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Thermal fingerprinting and chemical composition of Asteraceae, Brassicaceae and other oily seeds

Application of biophysical fingerprints and evaluation of seed chemical composition to predict and overcome underperformance of seeds during low temperature storage and recovery.

Thermal fingerprint of dry Helianthus annuus (sunflower) seeds showing lipid melting with a main peak centred at -35°C.

Seeds with oil contents greater than about 18% of their dry weight, i.e. that of soybean, are considered to be potential commercial oilseeds. For example, sunflower, tea, citrus and papaya. Extracted oils are major commodities with palm kernel oil accounting for 4% of global vegetable oil consumption. The commodity values of coconut, sunflower seed and palm oil were around $1.3k, $1.7k and $1k per metric ton, respectively (http://www.indexmundi.com, 2011). Besides these agricultural crop species, wild species in the genera Allanblackia and Jatropha are being domesticated for their various oil-related products, including for bio-energy. Many other oilseeds of value in sustainable livelihoods remain to be discovered and explored.

An interesting challenge with respect to the seed conservation of these species is that many of them store poorly under dry cold conditions, including at -20°C. This may result in a loss of viability within months to a few years, e.g. coffee and papaya. In contrast, most citrus species studied need to be cryopreserved and this was the preferred storage option for coffee seeds. It is not clear if all oily seeds originating from temperate, sub-tropical and tropical regions will show reduced viability in storage at cold temperature. However, our screening study initiated in 2009 on 18 species of the Asteraceae (sunflower family) has revealed about 25% with a putative storage problem at -20°C. Based on a review of oil content data for >100 species in the family, we estimate that 86% could be classified at oilseeds. On the basis that there are about 23,000 species in the family, and if the proportion at risk during storage reflects our first study, then c. 5000 species in the family may show relatively poor performance in the bank. This raises the question as to the frequency of such a response in other families. We have evaluated a similar number of species from the Brassicaceae in collaboration with the Spanish National Genebank and Universidad Politecnica de Madrid. As with Asteraceae, our results on Brassicaceae reveal significant variation in thermal fingerprints between family members, as judged by differential scanning calorimetry. We seek to establish whether thermal fingerprints can be used to identify seeds at higher risk of storage stress, including in the Malvaceae, Euphorbiaceae and Cactaceae. In addition to lipid content, we are determining fatty acid composition using GC-MS.This project is part of the Research theme 'Frozen Planet'.

The outputs of the project are being published in peer-reviewed journals, with the work on Asteraceae and Brassicaceae due to appear in 2013. Two post-doctorate level staff from overseas, one PhD student and a handful of MSc and college-based sandwich course students and work experience students have been involved part-time in this project.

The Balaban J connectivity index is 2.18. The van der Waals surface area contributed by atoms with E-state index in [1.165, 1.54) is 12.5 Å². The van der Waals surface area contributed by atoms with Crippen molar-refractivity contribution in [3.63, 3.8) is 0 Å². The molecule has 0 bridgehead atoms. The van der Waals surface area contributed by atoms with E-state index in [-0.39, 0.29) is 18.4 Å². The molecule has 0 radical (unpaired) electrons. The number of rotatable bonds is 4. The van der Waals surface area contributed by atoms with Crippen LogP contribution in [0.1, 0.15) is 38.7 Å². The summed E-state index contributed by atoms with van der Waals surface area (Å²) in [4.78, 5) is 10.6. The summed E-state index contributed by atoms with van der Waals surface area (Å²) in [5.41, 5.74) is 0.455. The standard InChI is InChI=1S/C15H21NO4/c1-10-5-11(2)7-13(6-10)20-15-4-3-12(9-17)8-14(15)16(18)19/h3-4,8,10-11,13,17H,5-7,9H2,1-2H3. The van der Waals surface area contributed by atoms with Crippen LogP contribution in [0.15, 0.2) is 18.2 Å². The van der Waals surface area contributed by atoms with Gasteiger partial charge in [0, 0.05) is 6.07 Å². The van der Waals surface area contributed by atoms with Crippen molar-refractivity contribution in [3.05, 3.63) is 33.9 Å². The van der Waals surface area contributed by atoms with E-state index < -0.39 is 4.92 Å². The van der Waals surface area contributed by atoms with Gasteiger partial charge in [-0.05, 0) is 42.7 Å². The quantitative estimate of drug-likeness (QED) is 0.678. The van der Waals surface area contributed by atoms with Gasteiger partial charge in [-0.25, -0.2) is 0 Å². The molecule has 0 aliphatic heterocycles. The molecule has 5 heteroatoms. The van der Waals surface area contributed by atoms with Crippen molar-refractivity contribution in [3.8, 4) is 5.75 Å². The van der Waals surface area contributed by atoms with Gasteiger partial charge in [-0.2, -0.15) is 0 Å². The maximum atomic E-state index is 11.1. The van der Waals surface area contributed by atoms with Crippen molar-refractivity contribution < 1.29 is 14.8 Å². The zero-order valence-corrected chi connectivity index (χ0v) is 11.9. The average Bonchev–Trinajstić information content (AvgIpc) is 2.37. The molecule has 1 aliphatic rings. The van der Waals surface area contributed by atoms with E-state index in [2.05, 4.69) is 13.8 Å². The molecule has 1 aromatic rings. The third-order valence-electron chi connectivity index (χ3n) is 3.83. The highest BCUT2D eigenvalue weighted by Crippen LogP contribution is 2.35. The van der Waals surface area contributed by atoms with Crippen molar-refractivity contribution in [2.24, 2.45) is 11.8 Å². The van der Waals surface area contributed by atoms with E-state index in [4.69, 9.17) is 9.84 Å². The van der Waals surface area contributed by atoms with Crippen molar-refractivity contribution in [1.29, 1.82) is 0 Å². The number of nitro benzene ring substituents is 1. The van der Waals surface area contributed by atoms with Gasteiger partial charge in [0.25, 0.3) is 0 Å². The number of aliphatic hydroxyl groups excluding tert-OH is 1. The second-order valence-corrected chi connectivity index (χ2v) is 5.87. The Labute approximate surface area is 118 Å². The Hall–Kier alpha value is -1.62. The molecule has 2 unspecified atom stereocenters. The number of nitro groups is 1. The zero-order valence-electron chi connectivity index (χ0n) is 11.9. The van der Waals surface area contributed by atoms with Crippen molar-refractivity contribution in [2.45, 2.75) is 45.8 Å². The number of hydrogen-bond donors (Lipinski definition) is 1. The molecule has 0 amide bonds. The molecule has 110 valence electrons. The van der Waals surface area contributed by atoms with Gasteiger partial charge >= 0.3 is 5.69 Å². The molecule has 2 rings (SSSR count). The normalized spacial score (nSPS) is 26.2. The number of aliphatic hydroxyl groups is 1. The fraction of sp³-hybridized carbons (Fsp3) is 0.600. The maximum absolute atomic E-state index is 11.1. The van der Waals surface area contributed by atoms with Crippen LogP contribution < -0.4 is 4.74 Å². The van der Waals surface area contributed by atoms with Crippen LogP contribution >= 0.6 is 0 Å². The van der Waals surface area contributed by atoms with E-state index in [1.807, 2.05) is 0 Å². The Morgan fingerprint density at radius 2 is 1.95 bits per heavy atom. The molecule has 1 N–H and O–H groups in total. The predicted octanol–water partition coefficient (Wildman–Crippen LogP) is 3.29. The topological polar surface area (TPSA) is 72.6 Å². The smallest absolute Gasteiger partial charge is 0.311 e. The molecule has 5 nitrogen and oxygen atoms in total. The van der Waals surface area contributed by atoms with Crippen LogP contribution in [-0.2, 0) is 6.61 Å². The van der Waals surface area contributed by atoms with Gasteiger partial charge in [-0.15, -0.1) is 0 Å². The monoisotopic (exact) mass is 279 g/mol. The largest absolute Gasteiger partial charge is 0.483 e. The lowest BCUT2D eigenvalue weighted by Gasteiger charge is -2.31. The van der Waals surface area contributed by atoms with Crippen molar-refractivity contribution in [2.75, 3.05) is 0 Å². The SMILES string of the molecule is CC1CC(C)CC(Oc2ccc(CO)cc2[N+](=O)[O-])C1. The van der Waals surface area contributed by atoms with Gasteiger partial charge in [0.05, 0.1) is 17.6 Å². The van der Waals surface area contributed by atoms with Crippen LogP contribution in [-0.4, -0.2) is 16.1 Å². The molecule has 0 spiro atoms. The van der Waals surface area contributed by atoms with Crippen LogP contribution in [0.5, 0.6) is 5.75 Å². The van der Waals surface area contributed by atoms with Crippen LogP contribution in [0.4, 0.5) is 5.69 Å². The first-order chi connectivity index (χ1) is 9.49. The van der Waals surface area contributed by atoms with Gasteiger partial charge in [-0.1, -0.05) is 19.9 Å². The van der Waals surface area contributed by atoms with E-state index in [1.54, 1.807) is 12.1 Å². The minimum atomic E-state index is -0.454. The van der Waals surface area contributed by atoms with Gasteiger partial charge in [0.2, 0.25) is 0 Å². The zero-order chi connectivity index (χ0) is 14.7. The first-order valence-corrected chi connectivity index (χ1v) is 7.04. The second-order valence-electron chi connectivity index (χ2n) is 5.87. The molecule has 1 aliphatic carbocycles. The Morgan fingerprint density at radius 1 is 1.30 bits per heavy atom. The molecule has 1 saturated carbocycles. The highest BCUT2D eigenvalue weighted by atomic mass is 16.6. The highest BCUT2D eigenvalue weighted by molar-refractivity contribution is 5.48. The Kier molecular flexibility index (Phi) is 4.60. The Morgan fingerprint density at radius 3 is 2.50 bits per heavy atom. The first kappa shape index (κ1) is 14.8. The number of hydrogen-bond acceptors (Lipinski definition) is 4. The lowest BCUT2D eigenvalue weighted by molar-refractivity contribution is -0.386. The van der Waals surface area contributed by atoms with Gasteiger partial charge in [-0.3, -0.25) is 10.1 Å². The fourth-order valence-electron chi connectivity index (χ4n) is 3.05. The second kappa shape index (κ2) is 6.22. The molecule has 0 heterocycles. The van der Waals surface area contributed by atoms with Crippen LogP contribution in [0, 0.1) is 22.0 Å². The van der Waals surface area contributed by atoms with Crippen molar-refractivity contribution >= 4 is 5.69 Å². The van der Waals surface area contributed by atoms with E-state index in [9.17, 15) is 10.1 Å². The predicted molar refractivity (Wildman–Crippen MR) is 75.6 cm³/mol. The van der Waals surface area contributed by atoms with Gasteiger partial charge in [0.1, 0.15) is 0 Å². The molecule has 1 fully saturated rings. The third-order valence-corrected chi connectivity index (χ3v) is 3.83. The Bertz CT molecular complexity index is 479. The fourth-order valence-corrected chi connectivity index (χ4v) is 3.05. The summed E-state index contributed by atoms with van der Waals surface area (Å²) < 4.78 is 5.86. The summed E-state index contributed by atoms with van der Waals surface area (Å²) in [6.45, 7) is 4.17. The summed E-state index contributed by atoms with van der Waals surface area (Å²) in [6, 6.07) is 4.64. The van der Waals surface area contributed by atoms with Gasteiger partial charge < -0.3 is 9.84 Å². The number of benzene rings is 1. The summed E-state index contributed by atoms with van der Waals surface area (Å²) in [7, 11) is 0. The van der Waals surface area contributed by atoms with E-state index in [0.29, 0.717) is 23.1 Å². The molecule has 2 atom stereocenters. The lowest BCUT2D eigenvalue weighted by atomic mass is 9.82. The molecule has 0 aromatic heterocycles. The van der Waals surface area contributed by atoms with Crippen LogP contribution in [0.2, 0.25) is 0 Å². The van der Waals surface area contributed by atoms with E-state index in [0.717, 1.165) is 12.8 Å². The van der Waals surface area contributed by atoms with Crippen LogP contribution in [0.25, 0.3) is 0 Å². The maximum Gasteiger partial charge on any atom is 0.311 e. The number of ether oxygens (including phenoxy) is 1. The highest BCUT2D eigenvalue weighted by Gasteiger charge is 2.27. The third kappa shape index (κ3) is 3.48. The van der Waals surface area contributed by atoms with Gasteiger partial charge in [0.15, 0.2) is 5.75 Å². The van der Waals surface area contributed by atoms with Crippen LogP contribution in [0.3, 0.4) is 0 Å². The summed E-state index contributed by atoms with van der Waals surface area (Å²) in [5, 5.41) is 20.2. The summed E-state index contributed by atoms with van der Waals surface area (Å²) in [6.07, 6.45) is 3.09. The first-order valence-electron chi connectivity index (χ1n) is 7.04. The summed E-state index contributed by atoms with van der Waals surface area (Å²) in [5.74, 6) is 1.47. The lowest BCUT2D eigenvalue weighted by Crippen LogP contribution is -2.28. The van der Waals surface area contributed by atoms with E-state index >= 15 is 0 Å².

Project partners and collaborators

Argentina

Universidad Nacional de Salta
Banco Base de Germoplasma, CIRN-CNIA-INTA, Buenos Aires

Chile

Instituto de Investigaciones Agropecuarias

Dominican Republic

Jardin Botanico Nacional ¨Dr Rafael Maria Moscoso¨, Santo Domingo

Mexico

Instituto Potosino de Investigación Científica y Tecnológica, San Luis Potosí
Universidad Autónoma de San Luis Potosí
Universidad Nacional Autónoma de México

Peru

Universidad Nacional Agraria La Molina, Lima

Spain

Spanish National Genebank
University Polytechnic Madrid, Spain

Project funders

UK

Defra grant ZZ0105, MSBP

Annex material

Key papers published since 2006:
Nadarajan, J., Marzalina, M., Krishnapillay, B., Staines, HJ., Benson, EE. & Harding, K. (2008) Application of differential scanning calorimetry in developing cryopreservation strategies for Parkia speciosa, a tropical tree producing recalcitrant seeds. CryoLetters 29: 95-110 (IF 1.121).

Conferences and workshops attended:

Hugh W Pritchard and Jayanthi Nadarajan. Seed lipids and storage stability. Thermal
Methods Group Meeting, Aldermaston, March 2010.

J.Nadarajan. Methods of Thermal Analysis in Seed Conservation. Thermal Methods Group Meeting, Natural History Museum London. 25th November 2009. (Invited talk).

HW Pritchard, Patricia Berjak, Florent Engelmann, Elena Gonzalez-Benito, Li De-Zhu, Jayanthi Nadarajan, Bart Panis, Valerie Pence. Storage stability and the biophysics of preservation)Royal Botanic Gardens Kew, 250th Anniversary Science Conference, London, UK. October 2009.

J Nadarajan, M Mansor, B Krishnapillay, H Staines, E Benson and K Harding. Applications of differential Scanning Calorimetry in developing cryopreservation strategies for Parkia speciosa. CRYOPLANET. 2nd Meeting of the Working Groups 1 and 2. Oulu, Finland Feb 2008.

Links to other projects:
Identifying New Oilseed Crops
Cactus Seed Biology Database

Project team

Seed Conservation Department

Dr Jayanthi Nadarajan, Dr Louise Colville, Prof. Hugh Pritchard, Dr Moctar Sacande, Dr Charlotte Seal, Dr Tiziana Ulian

Project Leader: